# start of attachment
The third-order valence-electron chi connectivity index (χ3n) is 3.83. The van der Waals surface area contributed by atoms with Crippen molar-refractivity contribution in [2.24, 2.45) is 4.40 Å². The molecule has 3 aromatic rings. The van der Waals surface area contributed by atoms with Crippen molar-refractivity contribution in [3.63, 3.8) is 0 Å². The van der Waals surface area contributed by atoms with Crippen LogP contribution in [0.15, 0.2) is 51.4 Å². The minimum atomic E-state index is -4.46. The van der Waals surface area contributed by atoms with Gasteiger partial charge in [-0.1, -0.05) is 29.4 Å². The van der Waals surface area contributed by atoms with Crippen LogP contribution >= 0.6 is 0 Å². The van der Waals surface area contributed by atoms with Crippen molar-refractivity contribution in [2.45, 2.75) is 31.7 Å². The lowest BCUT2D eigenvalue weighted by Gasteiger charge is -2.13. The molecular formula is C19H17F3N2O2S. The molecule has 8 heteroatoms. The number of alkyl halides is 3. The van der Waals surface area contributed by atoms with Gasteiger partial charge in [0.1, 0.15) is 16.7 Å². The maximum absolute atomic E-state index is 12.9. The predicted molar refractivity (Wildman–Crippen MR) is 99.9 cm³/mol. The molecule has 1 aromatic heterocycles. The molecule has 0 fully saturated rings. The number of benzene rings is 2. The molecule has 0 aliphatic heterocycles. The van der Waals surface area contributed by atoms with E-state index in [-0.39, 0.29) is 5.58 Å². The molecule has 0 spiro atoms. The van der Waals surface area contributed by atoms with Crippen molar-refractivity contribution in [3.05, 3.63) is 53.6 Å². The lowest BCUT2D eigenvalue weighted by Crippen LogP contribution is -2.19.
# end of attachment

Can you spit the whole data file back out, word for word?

The third-order valence-electron chi connectivity index (χ3n) is 3.83. The van der Waals surface area contributed by atoms with Crippen molar-refractivity contribution in [2.24, 2.45) is 4.40 Å². The molecule has 3 aromatic rings. The van der Waals surface area contributed by atoms with Crippen molar-refractivity contribution in [3.63, 3.8) is 0 Å². The van der Waals surface area contributed by atoms with Crippen LogP contribution in [0.15, 0.2) is 51.4 Å². The minimum atomic E-state index is -4.46. The van der Waals surface area contributed by atoms with Gasteiger partial charge in [-0.1, -0.05) is 29.4 Å². The van der Waals surface area contributed by atoms with Crippen LogP contribution >= 0.6 is 0 Å². The van der Waals surface area contributed by atoms with Crippen molar-refractivity contribution in [2.45, 2.75) is 31.7 Å². The lowest BCUT2D eigenvalue weighted by Gasteiger charge is -2.13. The molecular formula is C19H17F3N2O2S. The molecule has 8 heteroatoms. The number of alkyl halides is 3. The van der Waals surface area contributed by atoms with Gasteiger partial charge in [0.1, 0.15) is 16.7 Å². The maximum absolute atomic E-state index is 12.9. The predicted molar refractivity (Wildman–Crippen MR) is 99.9 cm³/mol. The molecule has 1 aromatic heterocycles. The molecule has 0 fully saturated rings. The number of benzene rings is 2. The molecule has 0 aliphatic heterocycles. The van der Waals surface area contributed by atoms with E-state index in [-0.39, 0.29) is 5.58 Å². The molecule has 0 spiro atoms. The van der Waals surface area contributed by atoms with Crippen molar-refractivity contribution in [3.05, 3.63) is 53.6 Å². The lowest BCUT2D eigenvalue weighted by Crippen LogP contribution is -2.19.